- - Refers to the more easily obtained dates in a given coin series. The most common is
the Type date. See also Key Date.
- COMMUNION TOKEN, CHURCH TOKEN
- - A cheque, usually of base metal, issued on loan by a given church to one of its
communicants which witness his eligibility to take communion in that church. He surrenders
it to the church upon presenting himself for communion.
- CONCAVE SURFACE
- - A curved surface that is depressed to the viewer, as in the depressed cavity of a dish
or bowl. Some Canadian coins are so shaped. See Convex.
- - An item which resembles a numismatic item but whose design was never authorized or
originated by any governing authority; nor authorized as an experimental design, pattern,
or trial piece; nor was manufactured in any official government mint. See also Official
- - See Coin Grade.
- CONDITION CENSUS
- - Term introduced by Dr. Wm. H. Sheldon to denoted the finest specimen and average
condition of the next five finest known of a given variety of U.S. large cents.
Cataloguers are gradually extending the use of this term to other series and countries as
- CONDITION RARITY RATING
- - An unofficial absolute rarity rating scheme that indicates the number of expected
examples of a coin (by denomination and date) to exist in Original Gem Uncirculated (65)
or better condition.
- - See Accolated.
- CONNOISSEUR COLLECTOR
- - A collector of only very high quality uncirculated coins that likely grade on MS-65 or
better and usually have beautiful original toning. One who appreciates the artistic
quality of a coin as portrayed by its design, near flawless state and colourful
appearance. See Numismatic Fine Art.
- - A method of selling coins using the services of a dealer or auction as the sales
agent. The ownership of the coin remains with the consignor until the coin is sold and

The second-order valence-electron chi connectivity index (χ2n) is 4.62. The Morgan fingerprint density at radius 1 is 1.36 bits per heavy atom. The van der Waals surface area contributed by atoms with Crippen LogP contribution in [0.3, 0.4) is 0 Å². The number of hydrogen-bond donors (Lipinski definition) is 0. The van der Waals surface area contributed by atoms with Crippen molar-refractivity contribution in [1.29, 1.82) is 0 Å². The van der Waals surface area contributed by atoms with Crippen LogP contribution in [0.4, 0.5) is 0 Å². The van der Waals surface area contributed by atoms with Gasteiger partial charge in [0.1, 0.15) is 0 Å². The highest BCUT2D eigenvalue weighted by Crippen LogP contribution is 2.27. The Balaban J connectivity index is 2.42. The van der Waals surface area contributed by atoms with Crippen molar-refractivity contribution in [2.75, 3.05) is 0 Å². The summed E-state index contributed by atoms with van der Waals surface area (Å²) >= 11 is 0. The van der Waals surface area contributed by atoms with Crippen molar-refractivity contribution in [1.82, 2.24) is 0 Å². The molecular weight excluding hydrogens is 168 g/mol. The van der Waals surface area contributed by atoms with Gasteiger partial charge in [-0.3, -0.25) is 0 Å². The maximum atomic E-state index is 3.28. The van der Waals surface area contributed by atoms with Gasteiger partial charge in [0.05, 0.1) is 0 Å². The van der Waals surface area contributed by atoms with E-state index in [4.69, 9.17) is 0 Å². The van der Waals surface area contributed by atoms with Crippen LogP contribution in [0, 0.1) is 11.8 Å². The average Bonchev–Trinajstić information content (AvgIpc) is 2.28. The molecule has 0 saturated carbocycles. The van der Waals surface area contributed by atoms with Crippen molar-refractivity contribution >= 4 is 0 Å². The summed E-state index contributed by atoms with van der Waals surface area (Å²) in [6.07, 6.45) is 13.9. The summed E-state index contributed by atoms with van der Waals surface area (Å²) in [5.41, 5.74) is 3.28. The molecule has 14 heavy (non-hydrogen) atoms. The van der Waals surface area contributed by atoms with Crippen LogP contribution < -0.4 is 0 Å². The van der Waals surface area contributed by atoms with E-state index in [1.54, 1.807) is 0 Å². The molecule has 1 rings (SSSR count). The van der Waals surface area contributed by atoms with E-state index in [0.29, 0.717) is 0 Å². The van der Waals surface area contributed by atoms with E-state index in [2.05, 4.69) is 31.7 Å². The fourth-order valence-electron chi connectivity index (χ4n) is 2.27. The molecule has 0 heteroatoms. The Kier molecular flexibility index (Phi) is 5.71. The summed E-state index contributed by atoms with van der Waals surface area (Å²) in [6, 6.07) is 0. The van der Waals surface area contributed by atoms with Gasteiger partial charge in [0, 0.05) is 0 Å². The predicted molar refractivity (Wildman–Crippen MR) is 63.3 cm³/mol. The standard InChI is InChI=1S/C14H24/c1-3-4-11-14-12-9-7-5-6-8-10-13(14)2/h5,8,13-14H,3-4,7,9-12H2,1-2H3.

paid. The agent usually charges 10-20% of the sale until the coin is sold and paid. The
agent usually charges 10-20% of the sale price as his fee.
- - Generally any foreign object, liquid, or gas that will react with the metal of a coin
and cause damage (usually permanent) to the coin.
- CONTRARIAN VIEW
- - Buy when nobody want what you're buying and sell when everyone wants what you own.
- CONVEX SURFACE
- - A curved surface that appears as a bulge to the viewer, as in the outer surface of a
ball. some Canadian coins have this property.
- COPPER BLEEDING
- - Reference to the copper coloured spots that sometimes appear on gold coins. Reflects
the fact that the gold alloy (gold, copper) is not completely homogenous at the point
where the spot is located and that a concentration of copper ("bleeding") has
- COPPER COIN
- - A coin containing 95% or more pure copper. Lower grade copper alloys are usually
bronze or brass.
- - A legitimate imitation of a coin, token, or medal, usually made for museum or study
purposes. There is usually some means of distinguishing such pieces from the original
items imitated. See also Counterfeit, Replica, Reproduction, Facsimile.
- - A tiara or female headpiece, plain or beaded.
- - Generally any change caused on the metal of a coin by chemical attack which may vary
from light surface damage to complete destruction of the coin. The toning seen on many
coins is a form of corrosion.
- - An object made to imitate a genuine numismatic piece with the intent to deceive or
defraud, irrespective of whether the intended fraus is primarily monetary or numismatic.
- - A design, group of letters or other mark stamped on a coin for special identification
or advertising purposes. Counterstamped coins are graded the way regular
(uncounterstamped) coins are but the nature and condition of the counterstamped must also
be described. An example of a counterstamped coin is the J.O.P. Dollar by Joseph Oliva
Patenaude a Nelson, BC jeweler.
- - Canadian Paper Money Society.
- CRITERIA COIN
- - A truly non-competitive coin in terms of its overall condition for a particular date
or series (Type). Of such outstanding condition relative to all other know examples of
that denomination either by date or type that it likely has few equals. A coin against
which all others may be compared. To certain collectors such coins command substantial
price premiums. See also finest known.
- - A general term embracing most silver coins from about 20-30 grams in weight and from
33-50 millimeters in size. The term has become applicable also to most nickel-alloy coins
of the same range of size and weight.
- - A coin that is bent, severely damaged, very worn and otherwise of very little
numismatic interest. Mint production culls are those coins that are of inferior quality
and are pulled aside for recycling rather than be put into circulation.
- - An alloy of 75% copper and 25% nickel.
- - That which is current as a medium of exchange. The money in actual use.
- - Coins and paper money still in circulation.
- CURVATURE OF THE FIELD
- - The recess or concave indentation of a coin's surface.
- CUTTING THE DATE
- - The hand process of affixing the date to a die.
A B C D E F G H I J K L M N O P Q R S T U V W X Y Z